In life, B. sopranus has an olive brown hue. It tends to have faint, scattered dark speckles throughout its body and a bar between its eyes. The pectoral and belly region is starkly white with a few spots interspersed at its sides. However, individual patterning varies (see below). Preserved specimens of B. sopranus are light brown with similarly colored patches (Minter 2003).

This frog is known to have a diverse range of coloration patterns. Breviceps sopranus often has a dark stripe that runs horizontally down its arm or thin stripe along its spine. Breviceps sopranus is characterized by its patches. Pale, typically light pink patches interrupted with darker areas are present on its stomach (Channing 2001). The species may also have two to four converging patches on its sides as well as a patch over its urostyle or pelvic area (Minter 2003).

Distribution and Habitat

Country distribution from AmphibiaWeb's database: South Africa, Swaziland


View distribution map in BerkeleyMapper.
Breviceps sopranus is typically found in the well-wooded, sandy areas of eastern South Africa (Channing 2001), such as the Mpumalanga Province, Mananga Mountains, and Muti Muti Nature Reserve. It can be found in coastal forests and tall thornvelds with herbaceous understories (Minter 2003). This frog’s elevation range is from 0 to 350 meters above sea level (IUCN 2013).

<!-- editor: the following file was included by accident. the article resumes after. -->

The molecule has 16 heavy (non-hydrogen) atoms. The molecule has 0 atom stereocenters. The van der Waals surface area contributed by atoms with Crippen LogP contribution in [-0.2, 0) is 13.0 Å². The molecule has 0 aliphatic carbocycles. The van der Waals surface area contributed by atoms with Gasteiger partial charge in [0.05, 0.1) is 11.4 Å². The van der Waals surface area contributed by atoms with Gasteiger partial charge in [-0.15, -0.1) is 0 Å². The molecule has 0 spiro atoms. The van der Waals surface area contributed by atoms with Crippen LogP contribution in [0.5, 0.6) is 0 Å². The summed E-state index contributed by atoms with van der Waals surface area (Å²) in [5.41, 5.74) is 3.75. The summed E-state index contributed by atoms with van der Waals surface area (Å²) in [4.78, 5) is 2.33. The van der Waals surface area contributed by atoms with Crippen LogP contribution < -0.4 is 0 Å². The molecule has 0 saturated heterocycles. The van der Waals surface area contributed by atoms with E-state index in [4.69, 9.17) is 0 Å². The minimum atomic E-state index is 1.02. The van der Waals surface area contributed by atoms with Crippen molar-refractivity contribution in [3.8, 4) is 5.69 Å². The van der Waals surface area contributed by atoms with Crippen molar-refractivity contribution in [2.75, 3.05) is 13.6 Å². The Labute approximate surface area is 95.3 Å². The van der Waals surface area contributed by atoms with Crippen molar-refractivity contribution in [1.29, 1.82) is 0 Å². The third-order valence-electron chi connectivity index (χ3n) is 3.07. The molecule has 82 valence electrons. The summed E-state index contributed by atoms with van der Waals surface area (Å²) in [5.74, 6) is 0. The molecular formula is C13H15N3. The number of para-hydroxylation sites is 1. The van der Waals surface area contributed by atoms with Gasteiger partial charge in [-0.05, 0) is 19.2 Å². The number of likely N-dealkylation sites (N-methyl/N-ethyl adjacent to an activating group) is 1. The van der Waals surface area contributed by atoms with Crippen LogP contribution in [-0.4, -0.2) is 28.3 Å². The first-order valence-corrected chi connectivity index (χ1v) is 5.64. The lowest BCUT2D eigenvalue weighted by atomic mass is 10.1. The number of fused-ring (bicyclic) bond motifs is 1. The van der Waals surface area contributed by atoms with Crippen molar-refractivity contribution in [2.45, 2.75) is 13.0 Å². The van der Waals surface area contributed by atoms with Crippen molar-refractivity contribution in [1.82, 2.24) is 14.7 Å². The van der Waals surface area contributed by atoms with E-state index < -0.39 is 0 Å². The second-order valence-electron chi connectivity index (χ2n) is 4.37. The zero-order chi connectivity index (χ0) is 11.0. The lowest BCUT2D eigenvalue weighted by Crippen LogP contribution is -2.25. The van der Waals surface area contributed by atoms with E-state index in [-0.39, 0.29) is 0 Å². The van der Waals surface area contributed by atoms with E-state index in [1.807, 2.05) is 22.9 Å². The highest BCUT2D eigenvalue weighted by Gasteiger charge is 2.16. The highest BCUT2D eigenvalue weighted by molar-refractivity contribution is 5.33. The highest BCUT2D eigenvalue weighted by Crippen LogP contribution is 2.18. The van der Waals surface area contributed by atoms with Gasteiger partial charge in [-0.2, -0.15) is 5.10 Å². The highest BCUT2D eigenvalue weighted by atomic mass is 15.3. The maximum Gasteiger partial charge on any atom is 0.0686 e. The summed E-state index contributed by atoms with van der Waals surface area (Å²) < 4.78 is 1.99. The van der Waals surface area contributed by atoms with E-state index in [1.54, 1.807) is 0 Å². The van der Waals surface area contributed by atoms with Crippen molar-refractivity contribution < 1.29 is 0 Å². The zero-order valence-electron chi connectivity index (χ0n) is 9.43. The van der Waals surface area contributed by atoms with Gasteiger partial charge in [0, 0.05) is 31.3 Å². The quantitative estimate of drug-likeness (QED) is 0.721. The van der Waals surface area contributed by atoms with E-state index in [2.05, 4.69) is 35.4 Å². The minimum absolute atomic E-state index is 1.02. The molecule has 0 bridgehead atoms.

Life History, Abundance, Activity, and Special Behaviors
Breviceps sopranus is most notable for its breeding call. The advertisement call is a long, unpulsed whistle that repeats at a rate of 21.4 calls per minute. On average, each repeated call lasts 1.5 seconds and has a frequency of 3332 Hz (Minter 2003, Pretorius 2019).

Breviceps sopranus begins calling at moderate relative humidities, ranging from 60% to 75% (Pretorius 2019) from perches 50 - 300 mm above the ground or on fallen branches and herbaceous plants under trees (Minter 2003). While they typically begin their calls when it is raining and cease choruses after showers dissipate, they are also recorded to call during nights without rainfall (Pretorius 2019).